Carpal Tunnel Was “Consistent” With Injured Worker’s Job Duties, Proved Texas Workers Compensation Lawyer
In this case, a Texas Workers Compensation Lawyer set out to prove an injured worker’s injury included carpal tunnel syndrome (CTS) in her right hand. The insurance company disagreed, protesting that the injured worker was somehow trying to “change her theory of recovery” to include supposedly new symptoms. The Texas Workers compensation lawyer argued (successfully) that the later symptoms were linked to the initial injury.
The Texas Workers compensation lawyer first convinced a hearing officer that the injured worker’s right-hand CTS was part of her original, compensable (meaning covered by workers comp benefits) injury. Importantly, the Texas Workers compensation lawyer noted, the insurer didn’t even dispute that the injured worker had suffered a compensable injury to her hand. Medical records conclusively proved the injured worker was diagnosed at the time of a fall at work as having a right-hand strain…a fact the carrier had accepted, emphasized the Texas Workers compensation lawyer.
The injured worker was getting treatment from a chiropractor for several months, according to records from the Texas Workers compensation lawyer, but her symptoms didn’t improve. Frustrated at having made little progress, the injured worker sought treatment from a medical doctor who noted loss of function in the ulnar and median nerves. The Texas Workers compensation lawyer showed this doctor then also requested an EMG. The EMG was proof, emphasized the Texas Workers compensation lawyer, the injured worker did indeed have CTS and cubital tunnel syndrome (or CuTS) of the right upper “extremity.” The insurer’s required medical examination (RME) was performed, and the RME doctor also found that the injured worker had CuTS, median tunnel syndrome, and pronator syndrome.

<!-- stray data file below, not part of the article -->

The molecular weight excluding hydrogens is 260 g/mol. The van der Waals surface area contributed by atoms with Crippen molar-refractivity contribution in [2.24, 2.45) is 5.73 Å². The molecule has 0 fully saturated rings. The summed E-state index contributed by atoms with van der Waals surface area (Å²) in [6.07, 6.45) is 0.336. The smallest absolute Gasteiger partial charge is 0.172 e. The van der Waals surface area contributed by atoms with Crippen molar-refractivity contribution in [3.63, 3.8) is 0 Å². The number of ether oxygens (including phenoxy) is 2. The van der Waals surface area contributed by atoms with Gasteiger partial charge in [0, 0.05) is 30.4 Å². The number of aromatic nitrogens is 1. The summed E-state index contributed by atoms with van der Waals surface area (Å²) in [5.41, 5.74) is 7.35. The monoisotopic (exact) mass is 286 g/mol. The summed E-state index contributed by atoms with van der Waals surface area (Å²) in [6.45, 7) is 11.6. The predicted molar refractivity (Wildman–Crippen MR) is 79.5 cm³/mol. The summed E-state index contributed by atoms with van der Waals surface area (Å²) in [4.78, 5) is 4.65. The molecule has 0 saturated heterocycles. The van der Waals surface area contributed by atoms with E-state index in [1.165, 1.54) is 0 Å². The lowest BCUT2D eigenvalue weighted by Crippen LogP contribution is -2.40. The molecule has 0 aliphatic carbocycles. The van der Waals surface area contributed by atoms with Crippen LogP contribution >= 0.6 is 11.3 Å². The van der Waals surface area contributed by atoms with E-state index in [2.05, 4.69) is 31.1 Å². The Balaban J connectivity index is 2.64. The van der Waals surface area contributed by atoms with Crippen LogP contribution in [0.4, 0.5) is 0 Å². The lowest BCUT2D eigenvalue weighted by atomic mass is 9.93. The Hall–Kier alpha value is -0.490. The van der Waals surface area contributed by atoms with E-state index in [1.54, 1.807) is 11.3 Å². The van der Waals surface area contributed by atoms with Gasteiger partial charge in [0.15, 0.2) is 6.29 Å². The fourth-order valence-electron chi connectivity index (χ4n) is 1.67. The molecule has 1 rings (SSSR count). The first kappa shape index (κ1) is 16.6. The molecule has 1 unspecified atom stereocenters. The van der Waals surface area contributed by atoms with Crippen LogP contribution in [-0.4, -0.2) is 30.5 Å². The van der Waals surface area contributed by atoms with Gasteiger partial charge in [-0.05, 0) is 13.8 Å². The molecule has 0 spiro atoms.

The Texas Workers compensation lawyer observed the RME doctor tried to minimize these findings, saying “Frequently, these are overuse syndromes and the [worker] was involved in repetitive-type tasks prior to the event of tugging on the large pans. Typically, these syndromes are not brought on by a single-tug event. In her situation, she was working for this company during the time when the repeated activities would occur and I will leave it to the hearing officer to decide which event is the one that gets paid for.” In other words, the Texas Workers compensation lawyer noted, the RME wouldn’t blame the fall for the CuTS. But he also didn’t rule it out.
The Texas Workers compensation lawyer responded that whether an injury extends to a particular part of the body (here, the right hand) is a factual matter for the hearing officer to decide. As Texas rules also made clear, noted the Texas Workers compensation lawyer, a timeline alone doesn’t establish a causal connection between an accident and a later-diagnosed injury. In this case, the Texas compensation lawyer emphasized that neither did the months between the fall and the showing of symptoms rule out a connection. In the same way, noted the Texas Workers compensation lawyer, not telling a health care provider until later was also consistent with not disproving the fall or her work caused the cuts.
Generally, lay testimony (in this case, the injured worker’s own testimony, noted the Texas Workers compensation lawyer) showing a sequence of events, which gave a strong, logically traceable connection between the event and the condition. The Texas Workers compensation lawyer also proved that the continuing treatment of the injured worker’s hand was consistent with the condition diagnosed by an MD. This condition was also potentially explained in terms of the full range of what the injured worker did on her job. “This sort of injury,” observed the Texas Workers compensation lawyer, often occurred “over time, as opposed to the single incident” of her first being aware of a hand problem. Through use of job evaluations, the Texas Workers compensation lawyer went on to show a potential causal link existed between her on-the-job activities and the repeat stress injury.
The Texas Workers compensation lawyer fully convinced the Appeals Panel that there was “definite and persuasive” evidence concerning the repetitive nature of the injured worker’s work. There was also a possibility the fall made the condition worse. The appeals panel upheld the award.
Workers experiencing repeat stress injuries frequently keep on working. A Texas Workers compensation lawyer is aware of this, and can help. This help begins when a worker seeks medical and legal advice. Experts advise that before the stress injury becomes too severe, to talk with an experienced Texas Workers compensation lawyer.